This is Tom Spencer folks. Since my retirement a couple of weeks ago, Dave invited me to guest blog here whenever I wanted to.
I thought I’d take him up on it every now and then.
Everyone really should read this by Paul Vitello of Newsday.
Here’s a bit of it:
I am no photo editor. But this is the time when we begin to see roundups of the best news photos of the past year. And just running the loop of the year’s most memorable pictures in my head, a funny thing happens:
I keep seeing staged photos.
But between you and me, the most compelling images of the year have probably been the photos never taken – pictures one can only imagine, even if one might not actually want to see them.
There are no enduring photos, for instance, of the costs of the war in Iraq. I have seen some pictures of American soldiers killed. But usually these are met with angry denunciations by the public, and American newspapers are not publishing many.
There have been some pictures of killed and wounded Iraqi civilians, including children, but usually these too are met with angry denunciations by the public; and American newspapers are not publishing many.
The traditional photographing of flag-draped coffins descending from U.S. military planes, bearing home the bodies of American soldiers killed in the war, has been banned, for the time being, by the Pentagon.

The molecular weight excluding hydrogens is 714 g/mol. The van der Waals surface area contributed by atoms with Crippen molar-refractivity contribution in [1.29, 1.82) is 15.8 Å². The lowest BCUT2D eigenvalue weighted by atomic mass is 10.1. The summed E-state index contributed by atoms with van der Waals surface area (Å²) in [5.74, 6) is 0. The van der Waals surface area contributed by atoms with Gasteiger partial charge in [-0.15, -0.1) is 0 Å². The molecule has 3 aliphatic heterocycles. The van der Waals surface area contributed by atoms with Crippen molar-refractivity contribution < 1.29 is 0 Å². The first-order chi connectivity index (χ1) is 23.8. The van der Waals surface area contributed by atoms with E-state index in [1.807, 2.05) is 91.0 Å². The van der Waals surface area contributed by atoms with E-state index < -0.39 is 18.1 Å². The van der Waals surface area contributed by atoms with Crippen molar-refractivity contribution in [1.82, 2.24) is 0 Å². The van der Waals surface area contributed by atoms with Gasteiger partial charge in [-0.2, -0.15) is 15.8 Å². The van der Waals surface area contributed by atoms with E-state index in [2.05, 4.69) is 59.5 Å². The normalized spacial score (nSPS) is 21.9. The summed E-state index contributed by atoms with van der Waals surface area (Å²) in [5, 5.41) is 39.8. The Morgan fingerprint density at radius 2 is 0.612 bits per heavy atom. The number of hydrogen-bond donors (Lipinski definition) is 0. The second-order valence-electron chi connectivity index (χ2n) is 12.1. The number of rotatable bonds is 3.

We do not have these images engraved on us, as we do the images of the statue falling, and the president flying here and there.
But these are real pictures for me, and perhaps for you. I keep them in the photo loop of my inner eye, where they run every time I am told again that things are improving, or that 60 percent of the people of Iraq (according to a recent Zogby poll) are glad to see us.
OK, this is not about the Year in Photos. It’s about the country’s conscience.
Photo images – not the staged ones, but the ones that capture life unfolding in all its unpredictability and awesomeness – are among the most powerful informers of the national conscience. Without them, we are left making only choices that have been stage managed: To vote or not, to shop or not, to see or look away.
Now go read the rest of it.
The way this administration has played the media and a distressingly large number of Americans for suckers through deft stage management is truly frightening.
We truly have reached the point in American politics where it’s all about the style and not the substance, haven’t we? Of course, American politics have really been largely about style for quite a while — ever since television started playing a major role in the late 1950s actually.
However, W and the boys really do excel at the photo-op presidency. The current situation in Iraq is a perfect example. They are quite capable of making it look like things in Iraq are progressing nicely to the average uninformed American. Meanwhile, outside the administration’s carefully constructed reality, everything over there is obviously falling apart.
Okay. That’s all. I hope you enjoyed it.